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I have the following sequences of functions $f_n = n^{-1} \chi_{[0,n)}$. I want to show that this function converges uniformly and pointwise to $0$. For the uniform convergence, my proof is the following:

Fix some $\epsilon > 0$ and let $N =\frac{1}{\epsilon}$ such that for all $n \geq N$ we have that $|n^{-1}\chi_{[0,n)} -0 | = |n^{-1}\chi_{[0,n)}| \leq |\frac{1}{n}| \leq |\frac{1}{N}| < \epsilon$ and this is true for all $x \in \mathbb{R}$.

I understand that for showing pointwise convergence, we have to come up with the value of $N$ that depends on $\epsilon$ and $x$. My confusion comes up when thinking about this $N$. I have thinking about this for a long time but I haven't been able to come up with one. Any suggestions or hints to show this will be highly appreciated! Thanks!

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    $\begingroup$ Fun fact: somewhere in your lecture notes or textbook must be the lemma, observation, or theorem that uniform convergence implies pointwise convergence. $\endgroup$ – Clement C. Feb 28 '18 at 20:16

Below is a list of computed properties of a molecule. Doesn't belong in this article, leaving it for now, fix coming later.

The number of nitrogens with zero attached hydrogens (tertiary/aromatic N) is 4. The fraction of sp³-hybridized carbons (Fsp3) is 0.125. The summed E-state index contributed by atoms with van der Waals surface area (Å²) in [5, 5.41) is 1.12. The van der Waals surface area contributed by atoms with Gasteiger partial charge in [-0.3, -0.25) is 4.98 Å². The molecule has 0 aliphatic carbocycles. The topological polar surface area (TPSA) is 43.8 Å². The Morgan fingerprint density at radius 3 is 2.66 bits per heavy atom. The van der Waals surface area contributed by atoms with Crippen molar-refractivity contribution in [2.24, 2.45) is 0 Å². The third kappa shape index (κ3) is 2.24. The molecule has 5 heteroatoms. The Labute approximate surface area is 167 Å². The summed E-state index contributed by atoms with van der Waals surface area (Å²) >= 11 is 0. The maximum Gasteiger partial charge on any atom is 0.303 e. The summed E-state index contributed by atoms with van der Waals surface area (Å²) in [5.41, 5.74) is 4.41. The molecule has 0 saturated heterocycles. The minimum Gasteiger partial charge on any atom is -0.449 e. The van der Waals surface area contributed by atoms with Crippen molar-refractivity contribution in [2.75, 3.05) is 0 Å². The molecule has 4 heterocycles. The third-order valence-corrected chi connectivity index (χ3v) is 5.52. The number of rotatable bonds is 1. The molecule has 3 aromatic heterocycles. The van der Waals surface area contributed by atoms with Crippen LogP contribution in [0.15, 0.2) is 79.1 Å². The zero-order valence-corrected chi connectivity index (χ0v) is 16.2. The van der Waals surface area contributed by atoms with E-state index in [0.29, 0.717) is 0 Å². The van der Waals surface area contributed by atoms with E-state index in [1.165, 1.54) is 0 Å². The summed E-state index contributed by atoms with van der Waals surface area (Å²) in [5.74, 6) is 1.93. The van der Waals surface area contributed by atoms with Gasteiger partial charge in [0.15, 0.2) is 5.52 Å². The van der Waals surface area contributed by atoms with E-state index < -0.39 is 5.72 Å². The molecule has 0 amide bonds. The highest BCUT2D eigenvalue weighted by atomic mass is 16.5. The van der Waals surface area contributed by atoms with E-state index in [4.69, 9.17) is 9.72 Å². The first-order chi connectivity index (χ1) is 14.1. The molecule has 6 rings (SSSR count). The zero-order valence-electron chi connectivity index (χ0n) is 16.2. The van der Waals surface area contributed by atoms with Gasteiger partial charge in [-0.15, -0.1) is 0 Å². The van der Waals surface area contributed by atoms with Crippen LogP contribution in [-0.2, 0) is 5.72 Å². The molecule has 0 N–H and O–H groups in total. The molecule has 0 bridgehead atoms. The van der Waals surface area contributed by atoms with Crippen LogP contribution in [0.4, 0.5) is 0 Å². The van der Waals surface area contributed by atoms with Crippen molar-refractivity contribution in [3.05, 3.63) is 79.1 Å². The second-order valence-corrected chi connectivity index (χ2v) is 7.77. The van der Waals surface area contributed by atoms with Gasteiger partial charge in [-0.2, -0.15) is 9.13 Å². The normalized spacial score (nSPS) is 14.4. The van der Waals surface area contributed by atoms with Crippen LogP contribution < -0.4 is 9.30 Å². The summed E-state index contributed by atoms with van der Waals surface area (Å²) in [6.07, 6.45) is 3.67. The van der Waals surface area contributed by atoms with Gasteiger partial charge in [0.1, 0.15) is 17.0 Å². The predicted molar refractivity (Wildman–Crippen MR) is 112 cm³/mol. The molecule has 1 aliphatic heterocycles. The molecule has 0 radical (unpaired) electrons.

• $\begingroup$ @ClementC you really made me laugh! :D $\endgroup$ – Netchaiev Feb 28 '18 at 20:21
  • $\begingroup$ @ClementC. I rather hope it is an observation and not a theorem $\endgroup$ – Tashi Walde Feb 28 '18 at 20:25
  • $\begingroup$ We don't "have to" : in general the N depends on $x$ for it is sufficient to prove pointwise convergence, but it does not have to (or, in other way to consider it, you can make it depends on $x$, since you can define $N(x):=N$ for every $x$ ; but that would be point...less) $\endgroup$ – Netchaiev Feb 28 '18 at 20:26
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For $x <0,$ $f_n(x)=0/n=0$

For $x=0,$ $f_n (0)=1/n $

For $x>0$ and large enough $n,$

$f_n (x)=\frac {1}{n} $ since $x\in [0,n) $.

in all cases, $$\lim_{n\to+\infty}f_n (x)=0$$

There is pointwise convergence to zero function at $\Bbb R$

for the uniforme convergence, observe that $$|f_n (x)|\le \frac {1}{n}. $$

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